SAD and Me

The beautiful uptown Somerset Ohio Square.
(Photo: OZinOH)

The shorter days and cooler temperatures darken my mood. My appetite increases and then I want to hibernate. I have felt this way each fall ever since I was a child. I used to think it was because school started again. That may have been part of it, but I realized that I was physically challenging to just get through the days. When I first heard about Seasonal Affective Disorder (SAD) many years ago I was surprised. But I felt a bit relieved that my feelings were not specific to me.

When I first came to the nursing home, one of the nurses discussed seasonal depression and the fact that light therapy was supposed to help. She suggested I try it but I found that the cost for a light was prohibitive.

My sister’s Halloween visit at that time provided a respite from my SAD symptoms. Since it was a beautiful sunny day in the upper 60s she suggested that we go uptown to have lunch. It is no mean feat to get uptown from the nursing home. We headed out; my sister walking and I in my power chair. Uptown is half a mile away and mostly uphill. The two lane state highway leading there is busy. We went part way up the road facing traffic and then we used the sidewalk and traveled as far as I could go on it.

My sister played traffic cop during our trek. We had to be very careful with the cars and trucks whizzing by. But we made it. We had planned to dine at the small snack bar but found that it had two steps and no ramp. Luckily a table and chairs were set up outside. So we had lunch, got some sun, and soaked up local culture. My sister, a world traveler for business and pleasure, told me that the small town here is much like those in Europe where you eat in the town square with traffic buzzing around you.

Our lovely home-cooked lunch and chat made us feel happy and refreshed. Facility staff are always surprised that we like to go on these sojourns uptown. But it is nice having an adventure in the middle of an ordinary day.

My time is limited outdoors especially in bad weather. I need to be busy and outside I can only sit or ride around in my power chair. After an hour I am searching for something to do. Therefore, short weekly outings are better. On outings I enjoy riding in the parking lot. Recently I traveled the quarter-mile between a strip mall and a nearby restaurant by myself. Though I was not on the street I did cross access roads and negotiate steep driveways. I like to do this because it helps me fight the fear factor. During my ride my driver followed in the van at a discrete distance. I usually have no problems because most drivers are courteous. Setting out on my own alone gives me a sense of independence. I do really take responsibility for my own well-being. I think we need that at any age.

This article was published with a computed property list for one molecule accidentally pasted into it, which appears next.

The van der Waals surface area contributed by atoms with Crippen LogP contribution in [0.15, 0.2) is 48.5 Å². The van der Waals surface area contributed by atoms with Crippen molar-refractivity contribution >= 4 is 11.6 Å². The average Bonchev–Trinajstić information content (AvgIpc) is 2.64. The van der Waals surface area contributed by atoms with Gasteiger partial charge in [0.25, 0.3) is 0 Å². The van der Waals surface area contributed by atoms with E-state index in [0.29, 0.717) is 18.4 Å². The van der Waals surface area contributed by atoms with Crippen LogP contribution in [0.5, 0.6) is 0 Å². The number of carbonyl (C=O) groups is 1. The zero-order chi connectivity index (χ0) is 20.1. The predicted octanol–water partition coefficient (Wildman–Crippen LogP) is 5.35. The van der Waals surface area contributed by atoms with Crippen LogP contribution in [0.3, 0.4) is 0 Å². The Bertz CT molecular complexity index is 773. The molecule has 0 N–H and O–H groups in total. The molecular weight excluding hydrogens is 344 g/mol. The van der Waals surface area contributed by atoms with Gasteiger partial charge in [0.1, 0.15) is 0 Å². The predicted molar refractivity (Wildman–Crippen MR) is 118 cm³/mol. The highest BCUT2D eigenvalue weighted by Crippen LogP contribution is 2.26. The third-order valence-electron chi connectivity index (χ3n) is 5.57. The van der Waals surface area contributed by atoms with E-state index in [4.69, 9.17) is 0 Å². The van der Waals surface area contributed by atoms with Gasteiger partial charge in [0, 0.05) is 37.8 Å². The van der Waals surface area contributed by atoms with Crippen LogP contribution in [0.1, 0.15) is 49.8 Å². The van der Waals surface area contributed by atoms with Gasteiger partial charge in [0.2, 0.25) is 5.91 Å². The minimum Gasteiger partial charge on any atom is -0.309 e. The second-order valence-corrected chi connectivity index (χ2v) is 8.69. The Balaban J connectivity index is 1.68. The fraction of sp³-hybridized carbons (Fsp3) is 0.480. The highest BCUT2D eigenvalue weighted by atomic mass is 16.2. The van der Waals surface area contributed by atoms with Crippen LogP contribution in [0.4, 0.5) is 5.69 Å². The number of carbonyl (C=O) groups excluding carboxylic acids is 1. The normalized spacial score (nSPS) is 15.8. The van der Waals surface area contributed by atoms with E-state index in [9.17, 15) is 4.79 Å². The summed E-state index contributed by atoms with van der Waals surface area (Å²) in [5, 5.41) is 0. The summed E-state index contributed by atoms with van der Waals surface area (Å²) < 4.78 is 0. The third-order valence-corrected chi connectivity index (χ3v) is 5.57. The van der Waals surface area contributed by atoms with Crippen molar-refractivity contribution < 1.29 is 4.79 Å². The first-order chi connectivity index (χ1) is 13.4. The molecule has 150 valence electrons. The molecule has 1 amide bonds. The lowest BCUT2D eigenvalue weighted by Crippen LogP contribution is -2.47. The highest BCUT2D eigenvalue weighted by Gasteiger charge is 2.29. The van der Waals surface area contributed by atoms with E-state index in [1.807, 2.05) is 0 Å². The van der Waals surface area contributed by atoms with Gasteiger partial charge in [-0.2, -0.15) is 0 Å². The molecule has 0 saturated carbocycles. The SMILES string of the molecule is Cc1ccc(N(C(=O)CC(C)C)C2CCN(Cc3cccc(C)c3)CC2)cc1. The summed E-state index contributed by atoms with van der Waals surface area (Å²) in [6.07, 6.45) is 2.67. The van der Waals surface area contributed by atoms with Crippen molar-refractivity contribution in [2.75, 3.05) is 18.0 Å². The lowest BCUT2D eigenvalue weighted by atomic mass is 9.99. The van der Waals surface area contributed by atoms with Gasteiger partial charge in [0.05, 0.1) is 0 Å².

I have found other things that lift my mood. I get plenty of rest and I do not oversleep. Napping during the daytime disturbs my sleep pattern at night. For the most part, I stay away from carbohydrates. Sweets are scrumptious, but they slow me down. My body has a hard enough time coping with less daylight. I do eat a few sweets at holiday time but I really try to minimize them or eat fruit instead.

It is easy for me to fall into the SAD fog. I can’t hop in the car for a ride in the country so I compensate by doing beauty routines daily. I also try to take advantage of my version of aromatherapy. I use bath gels with tropical aromas. Since dry skin makes me itchy and nervous, the aides apply creams and lotions liberally. This daily sprucing really helps to improve my mood.

SAD is worse during the holidays. I have spent many holidays here that can be difficult. I miss my family and being home. It took me a long time to learn that I do not have to go anywhere on holidays and that home is a feeling not a place. I now make holiday plans for myself. This year on the weekend after Thanksgiving I will be writing, making my Christmas list, and window shopping online.

I do shop but I do not buy many Christmas gifts. My family usually visits me and we enjoy ourselves. That is our gift to each other. We exchange gifts of photos, mementos, or nifty items that are useful and practical. Since I have little to spend I have learned to be creative. This year because of the bad economy and higher store prices, I look around for the best deals. I also do not stress myself thinking about buying gifts. Instead I try to make plans to creatively decorate my room for the holidays. But I do enjoy thinking of my loved ones while I search for a useful gift to make them smile.

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